Now look at how the cinematic sword fight standards are re-parsed in a more modern film like The Princess Bride (1987). There, the battle between two evenly-matched opponents is an opportunity not just for physical dexterity and speed....but for razor wit as well. Yep, the sword-fight is definitively the thinking man's sports addiction. Remember the Star Wars Kid, who in a (not-so) secret moment, picked up a light saber and just went nuts...expressing his inner geek? Well, that kid took a lot of mean-spirited ribbing, but I truly believe each and everyone of us who grew up with Star Wars (and also with sword-fights on film) understands the "force" that was driving that kid to take up the sword-play.

It's not a violent impulse or anything. But to pick up a sword and lunge at your enemy...well, it's empowering, somehow. To know that all of your body is in tune -- a perfectly calibrated instrument -- and that you are moving with grace and purpose and determination; that your brain is reacting and acting with lightning fast-agility to each new certainly beats the hell out of jogging. And watching Joel yesterday, I think this love of the sword fight is genetic.

So today -- on a lazy summer day when I'm feeling slack -- I've assembled below some of my favorite cinematic sword fights to spark your own memories. I'm sure I've left quite a few battles out (I couldn't find Ash's on-the-rampart battle from Army of Darkness, alas...), but these were the ones that popped to mind. The one in Jason and the Argonauts still dazzles me: it's a meticulously-constructed, perfectly edited combination of solid film techniques. I love how it doesn't rely on quick cuts or close-shots or a jerky camera to depict the special-effects-heavy action. Instead, exhilaration comes from watching the movements, the choreography; from the sense of escalation and tension of seeing the main characters in jeopardy.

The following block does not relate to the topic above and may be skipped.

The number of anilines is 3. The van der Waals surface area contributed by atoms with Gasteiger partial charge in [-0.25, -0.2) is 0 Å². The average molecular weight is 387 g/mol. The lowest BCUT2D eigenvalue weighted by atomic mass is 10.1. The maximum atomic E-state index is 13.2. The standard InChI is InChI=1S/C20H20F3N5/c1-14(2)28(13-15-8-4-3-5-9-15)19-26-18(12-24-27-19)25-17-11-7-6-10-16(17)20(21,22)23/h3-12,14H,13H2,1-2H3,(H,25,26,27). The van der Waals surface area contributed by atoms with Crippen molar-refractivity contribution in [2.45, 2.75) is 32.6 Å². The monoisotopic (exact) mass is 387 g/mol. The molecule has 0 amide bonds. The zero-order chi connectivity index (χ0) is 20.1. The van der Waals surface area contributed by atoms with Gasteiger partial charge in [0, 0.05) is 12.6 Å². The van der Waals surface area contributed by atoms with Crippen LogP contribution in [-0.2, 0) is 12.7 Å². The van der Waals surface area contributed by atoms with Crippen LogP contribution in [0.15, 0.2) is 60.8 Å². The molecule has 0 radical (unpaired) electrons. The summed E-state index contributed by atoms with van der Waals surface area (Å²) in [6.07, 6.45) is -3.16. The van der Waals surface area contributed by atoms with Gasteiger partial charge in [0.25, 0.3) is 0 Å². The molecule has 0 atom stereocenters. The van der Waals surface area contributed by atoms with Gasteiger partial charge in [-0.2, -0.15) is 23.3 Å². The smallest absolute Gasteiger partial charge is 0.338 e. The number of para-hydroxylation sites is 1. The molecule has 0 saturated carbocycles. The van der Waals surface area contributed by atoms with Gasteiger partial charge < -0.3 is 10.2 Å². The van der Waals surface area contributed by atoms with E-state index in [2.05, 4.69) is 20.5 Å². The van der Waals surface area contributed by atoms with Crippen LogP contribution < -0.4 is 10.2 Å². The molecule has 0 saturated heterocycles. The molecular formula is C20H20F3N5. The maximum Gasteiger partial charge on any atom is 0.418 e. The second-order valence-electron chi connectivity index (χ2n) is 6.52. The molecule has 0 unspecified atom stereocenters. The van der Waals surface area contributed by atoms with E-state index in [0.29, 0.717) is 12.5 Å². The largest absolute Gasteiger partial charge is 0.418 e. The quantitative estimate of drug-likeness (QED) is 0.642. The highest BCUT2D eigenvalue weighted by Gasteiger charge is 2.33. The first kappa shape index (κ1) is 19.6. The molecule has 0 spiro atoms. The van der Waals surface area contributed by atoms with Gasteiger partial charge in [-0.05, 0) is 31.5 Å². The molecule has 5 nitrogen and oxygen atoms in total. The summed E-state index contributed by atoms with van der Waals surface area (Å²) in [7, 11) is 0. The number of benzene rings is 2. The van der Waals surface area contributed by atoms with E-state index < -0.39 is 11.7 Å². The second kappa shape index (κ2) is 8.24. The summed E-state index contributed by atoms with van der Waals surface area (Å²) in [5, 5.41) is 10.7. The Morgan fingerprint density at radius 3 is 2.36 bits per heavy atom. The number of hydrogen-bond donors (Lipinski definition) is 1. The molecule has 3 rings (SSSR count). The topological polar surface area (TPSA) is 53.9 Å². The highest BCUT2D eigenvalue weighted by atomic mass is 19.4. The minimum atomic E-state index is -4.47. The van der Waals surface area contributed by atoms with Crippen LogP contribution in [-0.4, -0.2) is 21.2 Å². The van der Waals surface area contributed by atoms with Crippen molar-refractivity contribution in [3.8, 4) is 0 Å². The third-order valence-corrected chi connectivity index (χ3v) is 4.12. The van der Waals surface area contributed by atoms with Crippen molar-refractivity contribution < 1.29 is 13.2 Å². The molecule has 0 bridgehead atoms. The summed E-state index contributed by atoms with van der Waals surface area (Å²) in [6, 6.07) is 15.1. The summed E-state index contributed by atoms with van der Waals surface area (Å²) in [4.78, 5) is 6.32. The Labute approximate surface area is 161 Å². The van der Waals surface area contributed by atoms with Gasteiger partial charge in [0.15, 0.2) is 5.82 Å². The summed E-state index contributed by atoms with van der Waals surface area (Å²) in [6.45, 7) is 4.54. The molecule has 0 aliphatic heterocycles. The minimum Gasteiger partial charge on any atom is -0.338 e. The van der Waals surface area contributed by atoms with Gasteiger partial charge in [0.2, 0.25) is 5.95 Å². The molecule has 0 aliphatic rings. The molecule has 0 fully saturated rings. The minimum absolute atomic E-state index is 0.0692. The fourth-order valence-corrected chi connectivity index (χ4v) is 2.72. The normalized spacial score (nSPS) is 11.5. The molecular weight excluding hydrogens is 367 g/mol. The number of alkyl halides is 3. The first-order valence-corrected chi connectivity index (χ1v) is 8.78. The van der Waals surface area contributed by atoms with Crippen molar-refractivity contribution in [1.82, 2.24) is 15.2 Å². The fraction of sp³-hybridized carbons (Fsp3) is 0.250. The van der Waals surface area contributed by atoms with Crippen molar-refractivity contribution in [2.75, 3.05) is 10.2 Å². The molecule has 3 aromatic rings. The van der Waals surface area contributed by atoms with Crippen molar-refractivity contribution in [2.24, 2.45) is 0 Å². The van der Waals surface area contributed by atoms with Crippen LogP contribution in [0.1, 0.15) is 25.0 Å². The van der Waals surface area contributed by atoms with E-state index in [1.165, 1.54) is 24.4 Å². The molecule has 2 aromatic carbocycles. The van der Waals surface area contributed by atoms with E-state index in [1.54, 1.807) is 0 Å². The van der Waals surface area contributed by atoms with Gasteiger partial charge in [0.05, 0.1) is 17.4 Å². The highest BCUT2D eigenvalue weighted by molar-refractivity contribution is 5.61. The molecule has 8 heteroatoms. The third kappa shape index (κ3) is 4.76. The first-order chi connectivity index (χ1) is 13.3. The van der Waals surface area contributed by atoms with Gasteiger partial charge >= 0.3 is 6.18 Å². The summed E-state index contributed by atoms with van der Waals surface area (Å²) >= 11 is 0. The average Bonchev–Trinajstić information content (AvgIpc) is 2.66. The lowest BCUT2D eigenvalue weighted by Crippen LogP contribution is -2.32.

And I know people dislike The Phantom Menace (1999), but this sword duel between two Jedi and a Sith Apprentice must be one of the most dazzling in genre film history. Lucas may have gotten other things wrong, (Jar-Jar) but he certainly got this sword-play right. He's aided in no small part, I should add, by the scoring of John Williams...which still gets the blood pumping.

Anyway, here we go. If you can, watch the clips in their entirety, so you get the feel of the building momentum before each fight commences. After you're done watching, take your kids (if you got 'em) for a sword fight in the drive way.


  1. Wonderful post, John! That moment you shared with your son has to be one of those pivotal moments in fatherhood (I've gone through it with my son... and daughter). And I believe, as you stated, it's an engram kind of thing. [I know my wife will give me credit for passing it on to my kids ;-)]

    As well, that is a spectacular selection of sword fight sequences (mentioned and shown) -- those Ray Harryhausen ones really show off the genius of the man. Sword fighting in film really is its own art-form. One that involves dexterity, skill, and brains (in front and behind the camera). The best of those (you covered a good number of them, here) get that across to the audience with their coordination in sword choreographing, acting, and cinematography.

    I'm very happy you gave props to the Duel of the Fates sequence in PHANTOM MENACE, too. Yes, it's a problematic film by Lucas, but stunt coordinator Nick Gillard's sword fight sequence is definitely not (and is THE highlight of the film). If you're interested, an absorbing series of blog posts on film sword-fights was done in 2006, 2008. It was written by journalist/writer Steven Hart. It's well worth reading (Part 1, 2, 3).